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The fnord plan

Executed before April 11, 2010.

The plan I hatched last week to deal with my fnord problem turned out to be a roaring success. In fact, it roared so loudly that several of my annoying, pestilent neighbors thought a clutch of lions had escaped from the Julian Rhoodie Zoo and called the animal control people.

When they arrived, it almost foiled my entire plan, for my plan required a great deal of concentration and meditation, something that is made quite difficult, if not impossible, by the presence of a gaggle of determined lion-catchers trouncing all over your yard and demanding to know where you were hiding the lions that you had pilfered from the local zoo. Attempting to convince them that I had not, in fact, stolen any lions proved to be quite difficult, what with my plan roaring loudly in the background, zipping along merrily at a rapid pace.

“Where are the lions, Mr. Årp?” one of them asked me.

I squeaked and squawked in response, trying to buy time while my brain lurched into action.

“Where are they!?”

I hemmed and hawed.

“Come on, Mr. Årp, we know the lions are here. What else could roar like that? Well, a dumblebeast perhaps, but there haven’t been any dumblebeasts in these parts since the old treacle mine overran and drowned all th—”

One of the other lion-catchers smacked him on the back of the head and muttered something about staying on topic. Then he turned to me. “Give us the lions, Årp, or we’ll feed you to them!”

Hah! An opening! “But if you don’t have the lions, how will you feed me to them, eh?!” I sneered.

The second lion-catcher mulled that over. “If you don’t give us the lions, we’ll find new ones, and feed you to those!” He sneered sneerier.

Damn! “You win this round,” I mutterbumbled.

“Then give us the turd-bored lions!” The first of the lion-catchers had regained his composure after having been smacked upside the head, and wasn’t pulling any punches now.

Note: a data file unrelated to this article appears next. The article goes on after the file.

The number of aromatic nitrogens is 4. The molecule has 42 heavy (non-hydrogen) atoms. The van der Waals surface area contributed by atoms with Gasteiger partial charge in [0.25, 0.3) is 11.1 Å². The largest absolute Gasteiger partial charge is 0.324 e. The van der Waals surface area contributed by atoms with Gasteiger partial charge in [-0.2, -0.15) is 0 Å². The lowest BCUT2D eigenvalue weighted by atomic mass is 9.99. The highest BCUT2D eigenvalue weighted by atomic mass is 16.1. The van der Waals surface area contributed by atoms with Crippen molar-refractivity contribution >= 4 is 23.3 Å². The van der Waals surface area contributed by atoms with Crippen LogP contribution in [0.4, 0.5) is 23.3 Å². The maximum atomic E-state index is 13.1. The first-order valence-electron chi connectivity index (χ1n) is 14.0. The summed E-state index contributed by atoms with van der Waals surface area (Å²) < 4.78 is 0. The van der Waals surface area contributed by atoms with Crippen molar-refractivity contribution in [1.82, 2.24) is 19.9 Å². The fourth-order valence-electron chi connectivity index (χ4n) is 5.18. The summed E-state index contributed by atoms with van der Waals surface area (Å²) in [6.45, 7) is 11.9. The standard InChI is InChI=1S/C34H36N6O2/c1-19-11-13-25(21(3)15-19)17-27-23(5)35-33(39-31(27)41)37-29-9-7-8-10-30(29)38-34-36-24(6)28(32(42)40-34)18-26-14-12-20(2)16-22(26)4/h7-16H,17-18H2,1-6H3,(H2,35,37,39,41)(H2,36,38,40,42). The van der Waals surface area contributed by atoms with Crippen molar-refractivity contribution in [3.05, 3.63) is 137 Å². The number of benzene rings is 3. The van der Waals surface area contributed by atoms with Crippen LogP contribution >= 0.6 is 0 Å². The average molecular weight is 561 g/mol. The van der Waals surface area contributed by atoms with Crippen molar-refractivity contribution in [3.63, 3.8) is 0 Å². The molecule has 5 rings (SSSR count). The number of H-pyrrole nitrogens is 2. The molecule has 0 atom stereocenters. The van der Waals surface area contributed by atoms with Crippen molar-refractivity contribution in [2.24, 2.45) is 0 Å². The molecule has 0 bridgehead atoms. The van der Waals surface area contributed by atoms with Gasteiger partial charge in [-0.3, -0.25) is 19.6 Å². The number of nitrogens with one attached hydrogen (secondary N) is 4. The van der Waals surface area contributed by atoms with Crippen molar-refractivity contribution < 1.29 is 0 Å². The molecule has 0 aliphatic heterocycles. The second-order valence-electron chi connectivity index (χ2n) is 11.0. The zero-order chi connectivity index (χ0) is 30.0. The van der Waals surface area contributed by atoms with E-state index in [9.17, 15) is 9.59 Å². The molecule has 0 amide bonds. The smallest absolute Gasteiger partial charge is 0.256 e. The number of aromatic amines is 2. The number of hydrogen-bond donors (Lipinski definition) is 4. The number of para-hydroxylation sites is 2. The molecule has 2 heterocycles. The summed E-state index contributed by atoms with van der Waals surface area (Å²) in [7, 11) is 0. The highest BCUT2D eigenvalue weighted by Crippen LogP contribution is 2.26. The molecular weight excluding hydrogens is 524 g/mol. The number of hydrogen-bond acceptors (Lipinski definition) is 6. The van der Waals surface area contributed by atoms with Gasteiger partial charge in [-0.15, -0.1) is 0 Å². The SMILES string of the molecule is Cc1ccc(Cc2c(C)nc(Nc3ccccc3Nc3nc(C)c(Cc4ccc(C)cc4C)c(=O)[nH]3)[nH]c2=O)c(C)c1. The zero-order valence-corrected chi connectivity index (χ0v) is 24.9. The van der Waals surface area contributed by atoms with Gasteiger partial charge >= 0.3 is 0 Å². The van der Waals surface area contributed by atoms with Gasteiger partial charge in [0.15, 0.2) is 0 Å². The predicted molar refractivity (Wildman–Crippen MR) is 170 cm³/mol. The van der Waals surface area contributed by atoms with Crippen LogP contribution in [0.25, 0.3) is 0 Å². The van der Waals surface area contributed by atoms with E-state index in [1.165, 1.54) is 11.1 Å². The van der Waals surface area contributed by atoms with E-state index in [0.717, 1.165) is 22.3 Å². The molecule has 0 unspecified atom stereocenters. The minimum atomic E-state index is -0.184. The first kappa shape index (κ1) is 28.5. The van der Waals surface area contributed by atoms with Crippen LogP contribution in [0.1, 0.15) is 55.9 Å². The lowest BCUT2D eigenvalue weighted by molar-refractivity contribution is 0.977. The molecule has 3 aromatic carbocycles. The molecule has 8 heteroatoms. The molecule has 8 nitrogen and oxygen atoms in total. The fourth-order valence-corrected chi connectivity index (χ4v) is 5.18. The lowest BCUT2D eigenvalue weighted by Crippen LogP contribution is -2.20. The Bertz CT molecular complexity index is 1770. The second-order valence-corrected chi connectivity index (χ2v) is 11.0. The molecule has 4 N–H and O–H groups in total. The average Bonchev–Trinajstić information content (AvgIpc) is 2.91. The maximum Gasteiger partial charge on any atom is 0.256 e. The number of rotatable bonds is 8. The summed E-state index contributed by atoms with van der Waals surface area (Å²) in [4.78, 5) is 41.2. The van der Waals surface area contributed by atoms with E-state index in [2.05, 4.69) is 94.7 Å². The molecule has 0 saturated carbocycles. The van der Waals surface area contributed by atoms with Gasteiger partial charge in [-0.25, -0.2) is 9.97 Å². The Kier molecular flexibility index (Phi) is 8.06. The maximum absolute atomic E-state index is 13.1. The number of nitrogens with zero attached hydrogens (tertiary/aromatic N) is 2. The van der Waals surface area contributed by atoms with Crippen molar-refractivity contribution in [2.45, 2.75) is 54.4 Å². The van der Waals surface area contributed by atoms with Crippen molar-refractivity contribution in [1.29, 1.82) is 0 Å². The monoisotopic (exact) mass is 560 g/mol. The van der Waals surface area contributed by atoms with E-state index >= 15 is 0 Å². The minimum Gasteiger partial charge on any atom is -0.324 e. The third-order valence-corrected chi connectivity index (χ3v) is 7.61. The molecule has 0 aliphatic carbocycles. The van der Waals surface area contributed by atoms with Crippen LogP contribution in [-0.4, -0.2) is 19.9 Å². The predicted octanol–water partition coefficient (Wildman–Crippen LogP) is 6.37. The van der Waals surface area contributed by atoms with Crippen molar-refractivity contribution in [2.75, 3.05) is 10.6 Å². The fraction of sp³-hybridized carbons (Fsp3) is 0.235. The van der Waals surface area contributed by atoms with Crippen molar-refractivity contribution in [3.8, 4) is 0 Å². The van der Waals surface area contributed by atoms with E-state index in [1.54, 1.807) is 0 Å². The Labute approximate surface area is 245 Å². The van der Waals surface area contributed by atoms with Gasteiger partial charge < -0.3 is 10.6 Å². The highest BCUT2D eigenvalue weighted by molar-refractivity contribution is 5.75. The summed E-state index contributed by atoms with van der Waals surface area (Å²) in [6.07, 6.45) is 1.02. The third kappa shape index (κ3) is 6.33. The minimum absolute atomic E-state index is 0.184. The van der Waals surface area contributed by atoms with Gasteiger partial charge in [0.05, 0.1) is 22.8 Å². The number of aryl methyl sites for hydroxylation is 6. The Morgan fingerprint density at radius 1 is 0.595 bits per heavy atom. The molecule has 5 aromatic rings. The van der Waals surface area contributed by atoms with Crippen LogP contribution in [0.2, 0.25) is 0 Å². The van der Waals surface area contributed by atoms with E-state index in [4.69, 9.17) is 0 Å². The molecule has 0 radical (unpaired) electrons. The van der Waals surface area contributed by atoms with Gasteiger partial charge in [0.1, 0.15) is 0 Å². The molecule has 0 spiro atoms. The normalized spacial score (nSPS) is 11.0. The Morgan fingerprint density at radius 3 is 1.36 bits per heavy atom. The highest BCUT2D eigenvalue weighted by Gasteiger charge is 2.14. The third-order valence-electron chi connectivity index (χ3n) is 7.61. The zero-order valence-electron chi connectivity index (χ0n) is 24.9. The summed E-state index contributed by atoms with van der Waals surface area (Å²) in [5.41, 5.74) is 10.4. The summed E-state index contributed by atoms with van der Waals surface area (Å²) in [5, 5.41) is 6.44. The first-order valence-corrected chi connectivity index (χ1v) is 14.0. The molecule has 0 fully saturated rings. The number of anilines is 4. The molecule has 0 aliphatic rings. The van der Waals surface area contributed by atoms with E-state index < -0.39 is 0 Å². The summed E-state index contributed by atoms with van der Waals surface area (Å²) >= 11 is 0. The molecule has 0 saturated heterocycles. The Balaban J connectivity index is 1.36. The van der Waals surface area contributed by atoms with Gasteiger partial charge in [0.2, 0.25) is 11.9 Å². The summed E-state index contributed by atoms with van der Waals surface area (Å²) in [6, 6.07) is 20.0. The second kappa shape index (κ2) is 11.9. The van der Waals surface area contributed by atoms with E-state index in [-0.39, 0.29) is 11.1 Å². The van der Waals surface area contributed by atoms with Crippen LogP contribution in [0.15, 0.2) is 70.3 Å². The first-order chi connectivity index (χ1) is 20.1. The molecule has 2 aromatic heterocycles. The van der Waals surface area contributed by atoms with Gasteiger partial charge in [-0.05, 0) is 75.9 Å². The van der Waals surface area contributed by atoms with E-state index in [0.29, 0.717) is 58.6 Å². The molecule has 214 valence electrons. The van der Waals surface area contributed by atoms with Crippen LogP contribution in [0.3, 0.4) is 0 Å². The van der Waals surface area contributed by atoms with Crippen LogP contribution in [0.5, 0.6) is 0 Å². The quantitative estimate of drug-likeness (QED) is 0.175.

“Um… Maybe you should count your lions! Are you sure there are even any missing!?” I implored the gaggle of lion-catchers. It was probably the smartest thing I ever said in my life. One of the lion-catchers called up the zoo, confirmed that they did, in fact, have all their lions present (zero—the Julian Rhoodie Zoo doesn’t even have any lions, as a result of the Great Fluffernutter Deluge of ’58), and so the whole gaggle of them departed after much excussion, apologism, and beggary.

I returned to my concentrationalism and deepthoughtery as my doofus-shaped plan roared on and on, devouring each and every fnord it came across. I chuckled. I snickered. I even sniggered a little. No fnord was spared: Not the fnords under the bridge, not the fnords on the fneeway overpass, not the fnords sleeping in the goatburper park, not the fnords hiding under my fnidge, and not even the Fnords living next door. The three little fnordlings ran and ran, but they couldn’t escape my plan once it had been unleashed. Crunch, crunch, chomp! Bye-bye, little fnords!

Soon, all the fnords were gone, dead, kaput, and I didn’t even need to employ the bottle of buttwash I had kept in my bathroom as a last, last resort for fnord attacks.

I sniggered more and more, and even, dare I say, guffawed at the granfalloonery of it all.

Bye-bye, fnords!

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